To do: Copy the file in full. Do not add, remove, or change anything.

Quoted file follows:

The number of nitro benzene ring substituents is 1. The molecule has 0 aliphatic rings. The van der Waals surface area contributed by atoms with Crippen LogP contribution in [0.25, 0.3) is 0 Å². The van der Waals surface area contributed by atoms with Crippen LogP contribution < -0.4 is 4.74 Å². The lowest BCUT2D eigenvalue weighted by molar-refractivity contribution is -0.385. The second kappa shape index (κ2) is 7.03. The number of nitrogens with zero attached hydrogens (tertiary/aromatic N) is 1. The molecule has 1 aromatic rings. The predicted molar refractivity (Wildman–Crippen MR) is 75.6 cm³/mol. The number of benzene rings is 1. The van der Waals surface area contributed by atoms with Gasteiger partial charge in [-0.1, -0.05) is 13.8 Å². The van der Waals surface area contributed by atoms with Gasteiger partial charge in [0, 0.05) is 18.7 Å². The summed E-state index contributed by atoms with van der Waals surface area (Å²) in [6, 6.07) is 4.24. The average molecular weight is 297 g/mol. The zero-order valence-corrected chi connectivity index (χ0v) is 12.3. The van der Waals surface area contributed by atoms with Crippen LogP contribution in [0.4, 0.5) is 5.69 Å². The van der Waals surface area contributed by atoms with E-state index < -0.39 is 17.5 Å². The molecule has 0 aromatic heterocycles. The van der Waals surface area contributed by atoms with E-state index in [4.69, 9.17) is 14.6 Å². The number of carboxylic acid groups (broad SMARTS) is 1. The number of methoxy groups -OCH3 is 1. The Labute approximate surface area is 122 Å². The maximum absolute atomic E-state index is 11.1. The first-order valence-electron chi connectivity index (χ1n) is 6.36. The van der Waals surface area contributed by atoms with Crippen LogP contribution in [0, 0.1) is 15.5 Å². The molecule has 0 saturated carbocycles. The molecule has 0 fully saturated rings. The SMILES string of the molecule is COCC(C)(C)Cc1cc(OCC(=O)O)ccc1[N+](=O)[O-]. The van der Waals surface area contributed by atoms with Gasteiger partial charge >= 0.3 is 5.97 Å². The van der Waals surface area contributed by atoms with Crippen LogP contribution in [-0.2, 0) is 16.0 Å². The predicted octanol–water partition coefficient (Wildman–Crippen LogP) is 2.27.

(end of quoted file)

The number of nitro benzene ring substituents is 1. The molecule has 0 aliphatic rings. The van der Waals surface area contributed by atoms with Crippen LogP contribution in [0.25, 0.3) is 0 Å². The van der Waals surface area contributed by atoms with Crippen LogP contribution < -0.4 is 4.74 Å². The lowest BCUT2D eigenvalue weighted by molar-refractivity contribution is -0.385. The second kappa shape index (κ2) is 7.03. The number of nitrogens with zero attached hydrogens (tertiary/aromatic N) is 1. The molecule has 1 aromatic rings. The predicted molar refractivity (Wildman–Crippen MR) is 75.6 cm³/mol. The number of benzene rings is 1. The van der Waals surface area contributed by atoms with Gasteiger partial charge in [-0.1, -0.05) is 13.8 Å². The van der Waals surface area contributed by atoms with Gasteiger partial charge in [0, 0.05) is 18.7 Å². The summed E-state index contributed by atoms with van der Waals surface area (Å²) in [6, 6.07) is 4.24. The average molecular weight is 297 g/mol. The zero-order valence-corrected chi connectivity index (χ0v) is 12.3. The van der Waals surface area contributed by atoms with Crippen LogP contribution in [0.4, 0.5) is 5.69 Å². The van der Waals surface area contributed by atoms with E-state index < -0.39 is 17.5 Å². The molecule has 0 aromatic heterocycles. The van der Waals surface area contributed by atoms with E-state index in [4.69, 9.17) is 14.6 Å². The number of carboxylic acid groups (broad SMARTS) is 1. The number of methoxy groups -OCH3 is 1. The Labute approximate surface area is 122 Å². The maximum absolute atomic E-state index is 11.1. The first-order valence-electron chi connectivity index (χ1n) is 6.36. The van der Waals surface area contributed by atoms with Crippen LogP contribution in [0, 0.1) is 15.5 Å². The molecule has 0 saturated carbocycles. The molecule has 0 fully saturated rings. The SMILES string of the molecule is COCC(C)(C)Cc1cc(OCC(=O)O)ccc1[N+](=O)[O-]. The van der Waals surface area contributed by atoms with Gasteiger partial charge >= 0.3 is 5.97 Å². The van der Waals surface area contributed by atoms with Crippen LogP contribution in [-0.2, 0) is 16.0 Å². The predicted octanol–water partition coefficient (Wildman–Crippen LogP) is 2.27.